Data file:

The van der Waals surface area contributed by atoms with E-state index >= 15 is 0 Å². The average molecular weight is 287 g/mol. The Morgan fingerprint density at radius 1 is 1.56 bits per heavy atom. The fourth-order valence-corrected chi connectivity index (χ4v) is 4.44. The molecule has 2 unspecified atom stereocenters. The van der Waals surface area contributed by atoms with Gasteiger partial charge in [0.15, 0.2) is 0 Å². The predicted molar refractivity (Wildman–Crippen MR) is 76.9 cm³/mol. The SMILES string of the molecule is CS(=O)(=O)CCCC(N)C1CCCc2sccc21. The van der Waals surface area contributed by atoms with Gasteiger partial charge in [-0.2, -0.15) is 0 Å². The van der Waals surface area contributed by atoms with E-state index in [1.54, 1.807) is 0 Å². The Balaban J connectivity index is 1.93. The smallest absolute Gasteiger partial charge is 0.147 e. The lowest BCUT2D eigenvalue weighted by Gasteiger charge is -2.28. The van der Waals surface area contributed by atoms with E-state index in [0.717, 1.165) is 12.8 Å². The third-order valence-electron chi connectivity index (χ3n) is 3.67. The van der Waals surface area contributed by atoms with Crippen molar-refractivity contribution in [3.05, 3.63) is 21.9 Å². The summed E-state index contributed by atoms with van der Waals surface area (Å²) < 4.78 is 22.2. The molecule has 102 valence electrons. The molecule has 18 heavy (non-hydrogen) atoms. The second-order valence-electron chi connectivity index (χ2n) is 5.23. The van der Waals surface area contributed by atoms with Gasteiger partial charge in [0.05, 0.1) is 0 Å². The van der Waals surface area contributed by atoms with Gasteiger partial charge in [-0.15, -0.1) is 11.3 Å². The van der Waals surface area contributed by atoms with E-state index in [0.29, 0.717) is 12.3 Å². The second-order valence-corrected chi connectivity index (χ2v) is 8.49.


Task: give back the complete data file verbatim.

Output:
The van der Waals surface area contributed by atoms with E-state index >= 15 is 0 Å². The average molecular weight is 287 g/mol. The Morgan fingerprint density at radius 1 is 1.56 bits per heavy atom. The fourth-order valence-corrected chi connectivity index (χ4v) is 4.44. The molecule has 2 unspecified atom stereocenters. The van der Waals surface area contributed by atoms with Gasteiger partial charge in [0.15, 0.2) is 0 Å². The predicted molar refractivity (Wildman–Crippen MR) is 76.9 cm³/mol. The SMILES string of the molecule is CS(=O)(=O)CCCC(N)C1CCCc2sccc21. The van der Waals surface area contributed by atoms with Gasteiger partial charge in [-0.2, -0.15) is 0 Å². The van der Waals surface area contributed by atoms with E-state index in [1.54, 1.807) is 0 Å². The Balaban J connectivity index is 1.93. The smallest absolute Gasteiger partial charge is 0.147 e. The lowest BCUT2D eigenvalue weighted by Gasteiger charge is -2.28. The van der Waals surface area contributed by atoms with E-state index in [0.717, 1.165) is 12.8 Å². The third-order valence-electron chi connectivity index (χ3n) is 3.67. The van der Waals surface area contributed by atoms with Crippen molar-refractivity contribution in [3.05, 3.63) is 21.9 Å². The summed E-state index contributed by atoms with van der Waals surface area (Å²) < 4.78 is 22.2. The molecule has 102 valence electrons. The molecule has 18 heavy (non-hydrogen) atoms. The second-order valence-electron chi connectivity index (χ2n) is 5.23. The van der Waals surface area contributed by atoms with Gasteiger partial charge in [0.05, 0.1) is 0 Å². The van der Waals surface area contributed by atoms with Gasteiger partial charge in [-0.15, -0.1) is 11.3 Å². The van der Waals surface area contributed by atoms with E-state index in [0.29, 0.717) is 12.3 Å². The second-order valence-corrected chi connectivity index (χ2v) is 8.49.